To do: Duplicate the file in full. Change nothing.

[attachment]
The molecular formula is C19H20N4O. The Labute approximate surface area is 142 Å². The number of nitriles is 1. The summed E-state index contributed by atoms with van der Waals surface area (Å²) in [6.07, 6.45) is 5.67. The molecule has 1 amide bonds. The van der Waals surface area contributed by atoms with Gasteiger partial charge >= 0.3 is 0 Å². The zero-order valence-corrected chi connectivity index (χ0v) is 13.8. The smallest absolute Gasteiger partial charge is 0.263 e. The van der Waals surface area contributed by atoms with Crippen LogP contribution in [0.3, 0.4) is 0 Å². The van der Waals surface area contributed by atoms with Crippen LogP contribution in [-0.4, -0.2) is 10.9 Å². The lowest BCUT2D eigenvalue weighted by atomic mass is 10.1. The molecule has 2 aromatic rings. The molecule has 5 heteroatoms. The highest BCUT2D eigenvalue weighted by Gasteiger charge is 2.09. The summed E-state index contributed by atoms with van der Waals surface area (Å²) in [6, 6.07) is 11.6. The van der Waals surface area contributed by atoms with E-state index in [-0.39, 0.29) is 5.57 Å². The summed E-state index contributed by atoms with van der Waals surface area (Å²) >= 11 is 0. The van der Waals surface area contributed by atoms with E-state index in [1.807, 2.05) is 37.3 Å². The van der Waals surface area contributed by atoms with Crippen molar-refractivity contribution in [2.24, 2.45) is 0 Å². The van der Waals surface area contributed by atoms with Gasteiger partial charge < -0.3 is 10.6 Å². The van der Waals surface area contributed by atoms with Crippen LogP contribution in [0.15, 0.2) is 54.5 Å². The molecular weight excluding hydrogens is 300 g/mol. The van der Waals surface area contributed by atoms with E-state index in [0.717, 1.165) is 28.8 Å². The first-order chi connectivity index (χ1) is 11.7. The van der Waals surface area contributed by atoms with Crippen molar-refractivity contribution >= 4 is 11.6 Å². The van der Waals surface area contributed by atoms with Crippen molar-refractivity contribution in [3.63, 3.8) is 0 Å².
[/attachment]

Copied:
The molecular formula is C19H20N4O. The Labute approximate surface area is 142 Å². The number of nitriles is 1. The summed E-state index contributed by atoms with van der Waals surface area (Å²) in [6.07, 6.45) is 5.67. The molecule has 1 amide bonds. The van der Waals surface area contributed by atoms with Gasteiger partial charge >= 0.3 is 0 Å². The zero-order valence-corrected chi connectivity index (χ0v) is 13.8. The smallest absolute Gasteiger partial charge is 0.263 e. The van der Waals surface area contributed by atoms with Crippen LogP contribution in [0.3, 0.4) is 0 Å². The van der Waals surface area contributed by atoms with Crippen LogP contribution in [-0.4, -0.2) is 10.9 Å². The lowest BCUT2D eigenvalue weighted by atomic mass is 10.1. The molecule has 2 aromatic rings. The molecule has 5 heteroatoms. The highest BCUT2D eigenvalue weighted by Gasteiger charge is 2.09. The summed E-state index contributed by atoms with van der Waals surface area (Å²) in [6, 6.07) is 11.6. The van der Waals surface area contributed by atoms with E-state index in [-0.39, 0.29) is 5.57 Å². The summed E-state index contributed by atoms with van der Waals surface area (Å²) >= 11 is 0. The van der Waals surface area contributed by atoms with E-state index in [1.807, 2.05) is 37.3 Å². The van der Waals surface area contributed by atoms with Crippen molar-refractivity contribution in [2.24, 2.45) is 0 Å². The van der Waals surface area contributed by atoms with Gasteiger partial charge < -0.3 is 10.6 Å². The van der Waals surface area contributed by atoms with Crippen LogP contribution in [0.15, 0.2) is 54.5 Å². The molecular weight excluding hydrogens is 300 g/mol. The van der Waals surface area contributed by atoms with E-state index in [0.717, 1.165) is 28.8 Å². The first-order chi connectivity index (χ1) is 11.7. The van der Waals surface area contributed by atoms with Crippen molar-refractivity contribution >= 4 is 11.6 Å². The van der Waals surface area contributed by atoms with Crippen molar-refractivity contribution in [3.63, 3.8) is 0 Å².